This week the Tanzanian government announced plans to produce more skilled anaesthesiologists in the country in a fresh bid to avert maternal mortality among Tanzanian women.
"The government is now implementing its strategy to ensure every ward has one modern health facility. The task which is ahead now is to have experts who can work in these facilities and help in supervising several issues related to healthcare provision among Tanzanians," Dr Mpoki Ulisubisya, the Permanent Secretary in the Ministry of Heath, explained on Monday.
The WFSA has worked to improve anaesthesia human resource capacity, an essential component of achieving universal health coverage (UHC), through anaesthesia training and education programmes in five continents. The organisation has also highlighted the essential leadership role of anaesthesiologists working alongside non-physician anaesthesia providers to achieve UHC, developed a tool for assessing anaesthesia capacity, updated the International Standards for a Safe Practice of Anaesthesia and will shortly publish a global survey of the anaesthesia workforce alongside an interactive online map.
“The crisis in anaesthesia is perhaps most apparent in terms of workforce. Safe anaesthesia requires a trained provider and yet across large parts of Sub-Saharan Africa, South-East Asia, and beyond, ratios of far less than 1 trained provider per 100,000 population are commonplace. In high income countries we are used to ratios of 20/100,000 or higher, and we experience very low mortality from anaesthesia, yet in low income countries we actually have examples of there being 1,000 times fewer trained providers and 1,000 times higher mortality rates. It’s wrong,” Julian Gore-Booth, WFSA Chief Executive, explained.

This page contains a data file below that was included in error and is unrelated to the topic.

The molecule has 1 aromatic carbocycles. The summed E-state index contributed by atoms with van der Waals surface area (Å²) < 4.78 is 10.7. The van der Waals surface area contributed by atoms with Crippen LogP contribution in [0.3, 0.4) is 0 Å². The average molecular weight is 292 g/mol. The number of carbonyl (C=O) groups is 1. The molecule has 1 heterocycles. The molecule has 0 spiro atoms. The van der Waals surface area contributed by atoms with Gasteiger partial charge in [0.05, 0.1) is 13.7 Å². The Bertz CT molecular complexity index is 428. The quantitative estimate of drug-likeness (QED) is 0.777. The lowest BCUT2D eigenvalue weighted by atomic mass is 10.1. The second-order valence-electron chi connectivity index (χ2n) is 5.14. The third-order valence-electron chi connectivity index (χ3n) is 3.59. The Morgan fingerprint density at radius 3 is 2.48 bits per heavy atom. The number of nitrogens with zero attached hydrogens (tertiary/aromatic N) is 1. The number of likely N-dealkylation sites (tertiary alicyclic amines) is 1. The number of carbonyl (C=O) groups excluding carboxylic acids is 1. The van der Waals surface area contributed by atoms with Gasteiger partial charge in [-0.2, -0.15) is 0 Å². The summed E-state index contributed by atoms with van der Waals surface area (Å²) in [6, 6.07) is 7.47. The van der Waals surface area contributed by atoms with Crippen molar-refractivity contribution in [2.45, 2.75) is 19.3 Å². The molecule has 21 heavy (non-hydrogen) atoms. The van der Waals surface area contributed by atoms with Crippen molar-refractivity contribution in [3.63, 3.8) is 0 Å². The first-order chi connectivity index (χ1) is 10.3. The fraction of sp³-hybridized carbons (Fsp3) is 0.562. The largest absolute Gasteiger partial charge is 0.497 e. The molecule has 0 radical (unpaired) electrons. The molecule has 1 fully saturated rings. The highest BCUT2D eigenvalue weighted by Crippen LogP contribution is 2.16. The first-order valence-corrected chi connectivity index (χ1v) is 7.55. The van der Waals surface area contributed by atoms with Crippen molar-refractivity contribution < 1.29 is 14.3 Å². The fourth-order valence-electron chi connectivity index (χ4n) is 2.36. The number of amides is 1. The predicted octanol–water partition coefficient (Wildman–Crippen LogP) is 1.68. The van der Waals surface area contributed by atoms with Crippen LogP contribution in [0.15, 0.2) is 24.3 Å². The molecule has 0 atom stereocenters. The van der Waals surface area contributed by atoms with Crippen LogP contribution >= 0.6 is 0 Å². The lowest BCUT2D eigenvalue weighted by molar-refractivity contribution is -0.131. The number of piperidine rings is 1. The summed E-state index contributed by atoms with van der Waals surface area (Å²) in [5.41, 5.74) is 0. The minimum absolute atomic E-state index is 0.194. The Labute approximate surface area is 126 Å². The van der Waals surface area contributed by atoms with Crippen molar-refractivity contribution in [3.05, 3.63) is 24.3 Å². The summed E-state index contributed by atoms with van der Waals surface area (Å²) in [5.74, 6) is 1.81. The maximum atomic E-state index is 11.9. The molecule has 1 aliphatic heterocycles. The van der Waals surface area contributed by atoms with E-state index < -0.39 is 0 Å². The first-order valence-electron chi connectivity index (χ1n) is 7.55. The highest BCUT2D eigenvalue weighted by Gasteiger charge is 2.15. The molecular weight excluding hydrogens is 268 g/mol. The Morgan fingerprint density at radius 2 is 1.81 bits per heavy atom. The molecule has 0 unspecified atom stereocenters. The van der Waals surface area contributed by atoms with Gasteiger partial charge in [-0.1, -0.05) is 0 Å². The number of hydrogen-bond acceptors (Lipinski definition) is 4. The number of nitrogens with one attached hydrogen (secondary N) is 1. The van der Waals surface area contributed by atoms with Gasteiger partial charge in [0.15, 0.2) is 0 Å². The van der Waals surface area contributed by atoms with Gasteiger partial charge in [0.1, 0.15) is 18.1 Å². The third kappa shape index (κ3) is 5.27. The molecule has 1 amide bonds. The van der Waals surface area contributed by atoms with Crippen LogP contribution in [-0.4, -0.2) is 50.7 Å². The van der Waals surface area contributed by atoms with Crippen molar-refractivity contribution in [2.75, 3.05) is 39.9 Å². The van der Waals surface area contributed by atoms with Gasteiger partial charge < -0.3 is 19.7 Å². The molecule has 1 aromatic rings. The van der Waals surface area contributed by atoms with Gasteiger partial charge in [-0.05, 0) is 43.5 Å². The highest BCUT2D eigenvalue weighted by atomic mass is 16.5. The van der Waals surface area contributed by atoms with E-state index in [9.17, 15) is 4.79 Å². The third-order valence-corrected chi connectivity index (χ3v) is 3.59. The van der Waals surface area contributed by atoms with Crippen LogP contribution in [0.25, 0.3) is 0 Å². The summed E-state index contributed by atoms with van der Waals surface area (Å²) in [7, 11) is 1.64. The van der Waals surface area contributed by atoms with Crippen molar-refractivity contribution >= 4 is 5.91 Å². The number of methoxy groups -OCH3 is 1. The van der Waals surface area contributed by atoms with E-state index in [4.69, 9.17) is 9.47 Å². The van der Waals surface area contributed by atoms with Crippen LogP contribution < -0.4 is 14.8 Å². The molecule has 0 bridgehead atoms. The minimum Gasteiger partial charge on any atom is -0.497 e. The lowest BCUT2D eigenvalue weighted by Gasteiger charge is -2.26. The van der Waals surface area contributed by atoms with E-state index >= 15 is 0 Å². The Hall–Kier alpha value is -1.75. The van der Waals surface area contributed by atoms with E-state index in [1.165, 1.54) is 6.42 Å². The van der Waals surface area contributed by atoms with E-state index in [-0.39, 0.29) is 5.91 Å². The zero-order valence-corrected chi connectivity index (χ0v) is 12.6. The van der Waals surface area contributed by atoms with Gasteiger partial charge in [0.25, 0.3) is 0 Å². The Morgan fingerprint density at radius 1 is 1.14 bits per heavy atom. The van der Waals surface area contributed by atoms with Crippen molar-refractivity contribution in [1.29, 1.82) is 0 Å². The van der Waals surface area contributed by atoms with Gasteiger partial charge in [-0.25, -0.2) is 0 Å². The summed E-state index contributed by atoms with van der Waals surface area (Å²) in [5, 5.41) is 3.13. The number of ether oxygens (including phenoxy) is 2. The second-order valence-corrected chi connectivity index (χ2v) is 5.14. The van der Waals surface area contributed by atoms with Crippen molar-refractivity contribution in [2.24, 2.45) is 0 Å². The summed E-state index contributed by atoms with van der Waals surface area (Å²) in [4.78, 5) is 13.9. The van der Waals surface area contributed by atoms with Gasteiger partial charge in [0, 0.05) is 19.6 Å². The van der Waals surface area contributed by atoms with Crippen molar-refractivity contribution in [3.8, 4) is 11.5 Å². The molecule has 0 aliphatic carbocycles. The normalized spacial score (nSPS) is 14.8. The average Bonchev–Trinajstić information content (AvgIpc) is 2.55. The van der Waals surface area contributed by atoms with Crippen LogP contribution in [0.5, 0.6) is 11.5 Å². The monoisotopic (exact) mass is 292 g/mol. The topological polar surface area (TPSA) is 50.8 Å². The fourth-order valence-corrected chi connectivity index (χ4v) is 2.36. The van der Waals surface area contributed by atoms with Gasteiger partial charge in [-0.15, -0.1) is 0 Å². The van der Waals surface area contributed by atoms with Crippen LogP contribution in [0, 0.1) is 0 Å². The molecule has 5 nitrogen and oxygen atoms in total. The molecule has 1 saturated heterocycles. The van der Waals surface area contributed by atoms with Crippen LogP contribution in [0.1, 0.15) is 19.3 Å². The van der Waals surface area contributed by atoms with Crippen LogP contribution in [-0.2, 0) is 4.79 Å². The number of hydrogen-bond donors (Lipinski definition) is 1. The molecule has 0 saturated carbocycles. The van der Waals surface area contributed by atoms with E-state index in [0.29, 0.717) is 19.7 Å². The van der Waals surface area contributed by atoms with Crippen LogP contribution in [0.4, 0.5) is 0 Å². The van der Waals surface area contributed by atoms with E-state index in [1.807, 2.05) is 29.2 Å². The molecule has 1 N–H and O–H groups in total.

Despite these international efforts and the progress made, there is still a lack of funding for this area of global health. Each year more than 4 times as many people die from conditions that could be treated by surgery and anaesthesia than die from HIV, Tuberculosis and Malaria combined, yet surgery and anaesthesia remains massively underfunded. The need for the Resolution to remain high on the global health agenda is clear: 5 billion people depend on it.
The WFSA will continue its mission to improve patient care and access to safe anaesthesia, but anaesthesiologists cannot tackle this crisis alone. With medical staff so willing to learn, equipment becoming more cost effective, and scale up beneficial to everybody, solutions are available. We are two years on from the passing of the resolution, so when its progress is discussed at the upcoming World Health Assembly, the message is clear: there is no time to lose, we must redouble our efforts and our progress. For everyone, everywhere.
If you would like to donate to the WFSA to help us continue our mission to improve access to safe anaesthesia for everybody, please visit www.wfsahq.org/get-involved/donate.